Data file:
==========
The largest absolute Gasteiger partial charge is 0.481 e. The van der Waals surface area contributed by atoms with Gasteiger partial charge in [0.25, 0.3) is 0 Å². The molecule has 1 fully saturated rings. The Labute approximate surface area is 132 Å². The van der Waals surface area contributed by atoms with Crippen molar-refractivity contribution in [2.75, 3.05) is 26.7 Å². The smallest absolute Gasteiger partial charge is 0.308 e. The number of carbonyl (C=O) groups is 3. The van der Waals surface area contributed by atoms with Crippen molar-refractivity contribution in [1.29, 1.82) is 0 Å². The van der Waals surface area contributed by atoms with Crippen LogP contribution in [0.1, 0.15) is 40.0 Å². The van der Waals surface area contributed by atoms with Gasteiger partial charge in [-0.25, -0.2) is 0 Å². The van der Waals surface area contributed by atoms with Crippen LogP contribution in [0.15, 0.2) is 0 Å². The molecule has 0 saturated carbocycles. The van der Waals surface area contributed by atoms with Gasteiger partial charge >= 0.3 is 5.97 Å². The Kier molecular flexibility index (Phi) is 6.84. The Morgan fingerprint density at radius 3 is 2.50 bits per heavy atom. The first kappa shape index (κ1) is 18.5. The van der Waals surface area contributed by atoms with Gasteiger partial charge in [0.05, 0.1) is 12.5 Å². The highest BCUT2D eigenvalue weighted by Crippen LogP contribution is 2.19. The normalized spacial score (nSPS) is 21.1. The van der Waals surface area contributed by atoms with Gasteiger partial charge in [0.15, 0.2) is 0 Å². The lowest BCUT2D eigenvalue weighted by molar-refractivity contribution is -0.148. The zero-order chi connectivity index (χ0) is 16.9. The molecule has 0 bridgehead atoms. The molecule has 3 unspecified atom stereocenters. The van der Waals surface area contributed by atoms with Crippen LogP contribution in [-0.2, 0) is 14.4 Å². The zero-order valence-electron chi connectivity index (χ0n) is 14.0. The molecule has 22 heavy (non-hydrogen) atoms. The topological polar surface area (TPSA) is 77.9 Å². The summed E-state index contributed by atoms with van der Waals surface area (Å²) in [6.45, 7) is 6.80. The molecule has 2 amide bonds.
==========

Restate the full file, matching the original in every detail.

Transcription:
The largest absolute Gasteiger partial charge is 0.481 e. The van der Waals surface area contributed by atoms with Gasteiger partial charge in [0.25, 0.3) is 0 Å². The molecule has 1 fully saturated rings. The Labute approximate surface area is 132 Å². The van der Waals surface area contributed by atoms with Crippen molar-refractivity contribution in [2.75, 3.05) is 26.7 Å². The smallest absolute Gasteiger partial charge is 0.308 e. The number of carbonyl (C=O) groups is 3. The van der Waals surface area contributed by atoms with Crippen molar-refractivity contribution in [1.29, 1.82) is 0 Å². The van der Waals surface area contributed by atoms with Crippen LogP contribution in [0.1, 0.15) is 40.0 Å². The van der Waals surface area contributed by atoms with Gasteiger partial charge in [-0.25, -0.2) is 0 Å². The van der Waals surface area contributed by atoms with Crippen LogP contribution in [0.15, 0.2) is 0 Å². The molecule has 0 saturated carbocycles. The van der Waals surface area contributed by atoms with Gasteiger partial charge >= 0.3 is 5.97 Å². The Kier molecular flexibility index (Phi) is 6.84. The Morgan fingerprint density at radius 3 is 2.50 bits per heavy atom. The first kappa shape index (κ1) is 18.5. The van der Waals surface area contributed by atoms with Gasteiger partial charge in [0.05, 0.1) is 12.5 Å². The highest BCUT2D eigenvalue weighted by Crippen LogP contribution is 2.19. The normalized spacial score (nSPS) is 21.1. The van der Waals surface area contributed by atoms with Gasteiger partial charge in [0.15, 0.2) is 0 Å². The lowest BCUT2D eigenvalue weighted by molar-refractivity contribution is -0.148. The zero-order chi connectivity index (χ0) is 16.9. The molecule has 0 bridgehead atoms. The molecule has 3 unspecified atom stereocenters. The van der Waals surface area contributed by atoms with Crippen LogP contribution in [-0.2, 0) is 14.4 Å². The zero-order valence-electron chi connectivity index (χ0n) is 14.0. The molecule has 22 heavy (non-hydrogen) atoms. The topological polar surface area (TPSA) is 77.9 Å². The summed E-state index contributed by atoms with van der Waals surface area (Å²) in [6.45, 7) is 6.80. The molecule has 2 amide bonds.